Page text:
Negligence per se and Drowning Accidents

In previous posts we have looked at how a drowning accident can occur and the steps that should be taken by property owners to reduce the chances of such accidents. Today we will take a look at one of the legal doctrines that a drowning accident lawyer may use to establish a claim of negligence in a drowning accident. This doctrine is known as “negligence per se” (negligence “in or of itself”).

Negligence per se is defined as a proof that negligence has occurred because someone has not complied with a statutory law that carries a criminal penalty if violated. In order to establish an argument of liability by negligence per se for a drowning accident, a drowning accident lawyer must usually demonstrate the following facts:

An example of how negligence per se, as defined by the facts listed above, can apply to a drowning accident is as follows:

  1. there was a law that the defendant (the person being sued) violated,
  2. the law provides for a criminal penalty if it is violated,
  3. by violating the law the defendant caused an injury that the law was intended to prevent, and
  4. the plaintiff (the person bringing the lawsuit) was a member of the class of people that the statute was written to protect.

The State of New York has a law requiring that all new in-ground swimming pools must be surrounded by a four-foot high fence that is secured with a childproof, self-closing gate. Failure to comply with this law can be prosecuted as a misdemeanor. A contractor installs a new swimming pool but does not install a gate that meets the regulation’s requirement. A child later enters the swimming pool while no one else is present and drowns.

In the above example, Facts #1 and 2 are proved by the existence of a New York law that, if violated, could result in a conviction for a misdemeanor. Since the law was written with the intent of preventing accidental child drownings, and a child drowned as a result of the contractor’s failure to install a childproof gate, Fact #3 is also true. Fact #4 is proved when the parents or legal guardians bring the lawsuit on behalf of the deceased child, who was a member of broader class of children who were supposed to be protected by law from accidental drowning. The fact that the contractor installed a gate that did not comply with the state’s regulations could therefore be used by a drowning accident attorney to establish a claim of negligence per se against the contractor.

It is tempting to define negligence per se as “a lack of of plain, old-fashioned, common sense.” While that definition could certainly apply, establishing a claim of negligence per se first requires that there be some established standard that should be observed by everyone. This requirement eliminates the possible defense of “what’s common sense to you is not common sense to me” being raised by the contractor in the above example.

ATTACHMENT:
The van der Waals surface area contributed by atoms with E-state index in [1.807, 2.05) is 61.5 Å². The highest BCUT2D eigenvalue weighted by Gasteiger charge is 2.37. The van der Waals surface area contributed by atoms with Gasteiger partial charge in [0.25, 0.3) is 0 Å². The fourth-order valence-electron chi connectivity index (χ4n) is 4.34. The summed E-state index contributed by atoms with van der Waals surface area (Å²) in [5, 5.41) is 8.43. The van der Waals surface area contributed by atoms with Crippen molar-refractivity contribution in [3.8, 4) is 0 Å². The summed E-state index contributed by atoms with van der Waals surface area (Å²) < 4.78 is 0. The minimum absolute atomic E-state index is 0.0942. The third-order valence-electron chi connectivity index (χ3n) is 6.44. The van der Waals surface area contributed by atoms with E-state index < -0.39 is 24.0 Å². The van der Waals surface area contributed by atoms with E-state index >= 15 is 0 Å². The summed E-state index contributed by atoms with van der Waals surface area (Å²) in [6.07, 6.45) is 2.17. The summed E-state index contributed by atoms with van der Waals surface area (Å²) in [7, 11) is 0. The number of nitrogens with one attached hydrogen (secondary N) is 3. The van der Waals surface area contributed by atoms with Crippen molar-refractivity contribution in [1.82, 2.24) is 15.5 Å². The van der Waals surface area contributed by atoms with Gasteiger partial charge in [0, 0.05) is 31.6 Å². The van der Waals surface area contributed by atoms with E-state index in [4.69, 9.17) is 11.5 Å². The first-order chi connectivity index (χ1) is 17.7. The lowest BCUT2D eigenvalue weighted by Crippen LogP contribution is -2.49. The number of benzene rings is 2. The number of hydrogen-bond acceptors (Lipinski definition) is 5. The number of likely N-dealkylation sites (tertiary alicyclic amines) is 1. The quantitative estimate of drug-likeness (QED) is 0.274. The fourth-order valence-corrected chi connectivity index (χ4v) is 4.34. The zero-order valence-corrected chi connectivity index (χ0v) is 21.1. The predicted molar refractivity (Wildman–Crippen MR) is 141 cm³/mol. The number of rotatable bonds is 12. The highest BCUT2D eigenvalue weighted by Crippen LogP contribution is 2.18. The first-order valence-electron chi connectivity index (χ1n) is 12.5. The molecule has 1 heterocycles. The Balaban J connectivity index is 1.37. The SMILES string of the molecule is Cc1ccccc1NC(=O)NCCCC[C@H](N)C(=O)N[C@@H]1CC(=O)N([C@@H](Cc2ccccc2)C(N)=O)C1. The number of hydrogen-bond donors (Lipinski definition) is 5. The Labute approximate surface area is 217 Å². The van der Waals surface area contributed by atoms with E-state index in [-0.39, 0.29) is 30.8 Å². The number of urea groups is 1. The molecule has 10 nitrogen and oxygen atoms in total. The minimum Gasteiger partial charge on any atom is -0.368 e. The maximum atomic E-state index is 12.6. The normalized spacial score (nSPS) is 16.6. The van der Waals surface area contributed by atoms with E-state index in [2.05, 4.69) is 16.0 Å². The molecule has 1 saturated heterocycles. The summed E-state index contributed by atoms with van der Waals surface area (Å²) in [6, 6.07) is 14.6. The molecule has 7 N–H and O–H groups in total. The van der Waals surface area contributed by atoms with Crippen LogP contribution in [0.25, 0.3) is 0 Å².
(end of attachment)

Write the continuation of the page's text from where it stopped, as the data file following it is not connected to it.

The doctrine of negligence per se can be interpreted and applied differently by the civil courts of each state. As an example, some courts will hold that negligence per se is all that is needed to prove liability for an accidental drowning while another state’s courts will require additional supporting evidence. Your state’s interpretation of this doctrine will be known to your drowning accident attorney.

In summary, negligence per se is the legal doctrine that a failure to comply with a law can be used to establish liability in a personal injury case if such a failure to comply could result in a criminal penalty. There is no requirement that a criminal prosecution must take place, only that the failure could result in prosecution.

Negligence per se and the Drowning Accident Lawyer

Drowning accidents are a leading cause of death or disability in children under five years of age, and remain a significant health and well-being concern into the teens and young adulthood. Although the shock of the death of a child can take years to resolve, the fact that a drowning death could have been prevented makes a death even harder to accept.

Those that have experienced the death or serious injury of a child or family member, and have reason to suspect that the negligence of another was the cause of their family member’s accident, should discuss their concerns with a drowning accident attorney. A drowning accident attorney will review the available facts to decide if an accident was due to negligence and, if so, the legal options that are available to the surviving family members. If the available facts indicate that negligence was involved in a drowning death or injury, a lawyer may suggest that a lawsuit be brought against those believed to be responsible.

Should you decide that a lawsuit is the proper course of action, you should not worry over the costs that may be required to bring a drowning accident lawsuit. Although such costs can be substantial, practically all drowning accident lawyers will represent your interests in the lawsuit on a contingency fee basis. This means that he or she will assume the costs associated with the lawsuit in return for an agreed-upon percentage. For families with limited financial resources, these contingency fees represent an opportunity to see that justice has been served in the matter of their tragic loss.